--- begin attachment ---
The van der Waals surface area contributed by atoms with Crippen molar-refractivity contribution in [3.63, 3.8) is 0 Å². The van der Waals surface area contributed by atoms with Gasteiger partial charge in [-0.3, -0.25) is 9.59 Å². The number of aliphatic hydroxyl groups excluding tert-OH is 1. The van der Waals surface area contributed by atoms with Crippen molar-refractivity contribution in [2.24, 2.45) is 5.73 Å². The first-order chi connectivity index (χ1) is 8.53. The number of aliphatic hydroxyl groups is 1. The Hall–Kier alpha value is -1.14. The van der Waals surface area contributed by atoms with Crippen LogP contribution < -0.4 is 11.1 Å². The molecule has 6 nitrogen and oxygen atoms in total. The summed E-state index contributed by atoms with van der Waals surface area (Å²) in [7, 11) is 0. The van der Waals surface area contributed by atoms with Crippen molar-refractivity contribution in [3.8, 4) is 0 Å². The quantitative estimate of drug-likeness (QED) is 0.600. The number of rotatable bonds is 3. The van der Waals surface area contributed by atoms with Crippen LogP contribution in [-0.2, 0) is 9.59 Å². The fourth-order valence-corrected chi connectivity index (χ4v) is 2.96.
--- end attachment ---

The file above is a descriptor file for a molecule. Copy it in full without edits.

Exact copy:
The van der Waals surface area contributed by atoms with Crippen molar-refractivity contribution in [3.63, 3.8) is 0 Å². The van der Waals surface area contributed by atoms with Gasteiger partial charge in [-0.3, -0.25) is 9.59 Å². The number of aliphatic hydroxyl groups excluding tert-OH is 1. The van der Waals surface area contributed by atoms with Crippen molar-refractivity contribution in [2.24, 2.45) is 5.73 Å². The first-order chi connectivity index (χ1) is 8.53. The number of aliphatic hydroxyl groups is 1. The Hall–Kier alpha value is -1.14. The van der Waals surface area contributed by atoms with Crippen LogP contribution < -0.4 is 11.1 Å². The molecule has 6 nitrogen and oxygen atoms in total. The summed E-state index contributed by atoms with van der Waals surface area (Å²) in [7, 11) is 0. The van der Waals surface area contributed by atoms with Crippen molar-refractivity contribution in [3.8, 4) is 0 Å². The quantitative estimate of drug-likeness (QED) is 0.600. The number of rotatable bonds is 3. The van der Waals surface area contributed by atoms with Crippen LogP contribution in [-0.2, 0) is 9.59 Å². The fourth-order valence-corrected chi connectivity index (χ4v) is 2.96.